“US Over-representation” … Well that is an interesting thought, and I would have to mull it over some more, but since World War I this "over-representation has been pretty normal for the US. Pre-WWI the United States was still a “growing” nation; in territory and national identity. That identity and true international power was discovered immediately after WWI, built on in the 1920s and solidified during the Second World War. Certain countries like the US, Russia and China have been contenders for top-dog for nearly as long as the US, and there will always be a top tier like that. If not the US, then it will be someone else or some other group. At least the US is benevolent about their role and responsibilities. The same probably could not be said of Russia or China.

    @MrMalachiCrunch:

    The US is holding our interests hostage for political reasons.

    Okay… most likely true. I think it is damn stupid too.

    @MrMalachiCrunch:

    Although I am considered a Conservative in Canada, I seem to favour Obama right now over any Republican offerings.

    If you think this way as Canadian conservative, then you would be a liberal in the United States, or at the very most a left leaning “moderate”. But (this is not meant to be political but logical), do you believe that American liberals are more likely to endorse Keystone than American conservatives? If Keystone and other environmental issues are some of your primary concerns, our current President certainly does not have the track record or intent to loosen regulation on energy business or expand anything but the renweable industry. Just an observation, though perhaps I have misinterpreted your concerns.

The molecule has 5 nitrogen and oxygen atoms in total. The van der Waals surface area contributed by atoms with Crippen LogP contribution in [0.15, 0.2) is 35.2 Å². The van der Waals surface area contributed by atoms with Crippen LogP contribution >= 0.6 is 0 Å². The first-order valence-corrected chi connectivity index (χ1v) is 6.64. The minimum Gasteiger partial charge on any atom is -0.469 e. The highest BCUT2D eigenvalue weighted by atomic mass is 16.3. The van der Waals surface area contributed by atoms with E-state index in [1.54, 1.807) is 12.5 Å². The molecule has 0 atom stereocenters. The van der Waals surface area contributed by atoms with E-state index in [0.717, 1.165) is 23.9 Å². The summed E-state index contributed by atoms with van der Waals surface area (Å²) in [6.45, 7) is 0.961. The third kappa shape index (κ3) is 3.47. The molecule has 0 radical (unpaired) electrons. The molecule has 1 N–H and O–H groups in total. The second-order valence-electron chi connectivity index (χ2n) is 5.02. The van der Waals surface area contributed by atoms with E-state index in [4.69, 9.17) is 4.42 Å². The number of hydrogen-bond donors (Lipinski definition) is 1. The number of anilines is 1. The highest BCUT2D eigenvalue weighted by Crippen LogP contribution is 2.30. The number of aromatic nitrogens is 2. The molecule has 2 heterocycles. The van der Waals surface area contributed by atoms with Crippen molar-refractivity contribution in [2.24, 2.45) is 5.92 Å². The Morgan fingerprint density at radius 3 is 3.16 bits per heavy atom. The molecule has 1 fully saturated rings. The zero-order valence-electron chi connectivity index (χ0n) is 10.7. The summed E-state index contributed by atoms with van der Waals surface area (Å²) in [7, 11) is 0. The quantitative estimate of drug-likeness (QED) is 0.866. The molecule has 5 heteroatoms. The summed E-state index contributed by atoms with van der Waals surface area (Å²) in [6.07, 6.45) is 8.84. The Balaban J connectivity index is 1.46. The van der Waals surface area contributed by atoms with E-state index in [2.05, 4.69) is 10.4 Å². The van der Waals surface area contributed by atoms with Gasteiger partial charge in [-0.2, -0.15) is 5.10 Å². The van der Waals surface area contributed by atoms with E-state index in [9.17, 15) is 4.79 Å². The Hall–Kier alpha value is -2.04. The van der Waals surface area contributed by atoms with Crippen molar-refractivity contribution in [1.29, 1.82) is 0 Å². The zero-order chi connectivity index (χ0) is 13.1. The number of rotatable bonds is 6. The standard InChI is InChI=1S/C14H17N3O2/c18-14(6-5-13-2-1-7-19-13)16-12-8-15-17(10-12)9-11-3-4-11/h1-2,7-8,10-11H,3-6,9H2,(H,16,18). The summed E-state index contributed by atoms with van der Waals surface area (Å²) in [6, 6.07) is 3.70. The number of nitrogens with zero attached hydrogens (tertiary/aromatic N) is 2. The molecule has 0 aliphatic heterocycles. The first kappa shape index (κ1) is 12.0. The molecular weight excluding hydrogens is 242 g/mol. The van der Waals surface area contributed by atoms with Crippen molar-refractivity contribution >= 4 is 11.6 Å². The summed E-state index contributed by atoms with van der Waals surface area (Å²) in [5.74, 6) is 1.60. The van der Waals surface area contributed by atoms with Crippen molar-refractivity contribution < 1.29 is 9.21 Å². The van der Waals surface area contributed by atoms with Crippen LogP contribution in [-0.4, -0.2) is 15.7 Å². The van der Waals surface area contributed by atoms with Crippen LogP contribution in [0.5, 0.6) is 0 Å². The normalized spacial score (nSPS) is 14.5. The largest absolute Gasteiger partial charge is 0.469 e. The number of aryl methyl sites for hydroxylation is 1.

@MrMalachiCrunch:

    Instead of gutting US environmental laws (and labour laws), enforce them on Chinese companies and products.

    That sounds like a nearly impossible task. Not sure how one or two countries (even the US) could hope to enforce such requirements, or even assure that that are met, with the world’s largest country. Additionally, this train of thought would call for the US (and Canada) to further “bully” outside countries like China and maybe other smaller nations and get them to adhere to some sort of international trade-energy law. I would hope that most people see such an action as antithetical to what the US believes. I realize that the US has used such “bullying” power in the past, and I personally do not agree with it, but is it permissible here because it would help Canada or because it is in-step with what Europe (and hence the UN) pushes for? Just playing devil’s advocate here

    @MrMalachiCrunch:

    If Canada and the US started making what we buy in Walmart then I think we can grow the pie and we can afford to be a bit more socialist.

    It is obvious that Europe cannot afford to be more socialist and the US was never designed for it. I don’t know about Canada though… maybe they can afford it.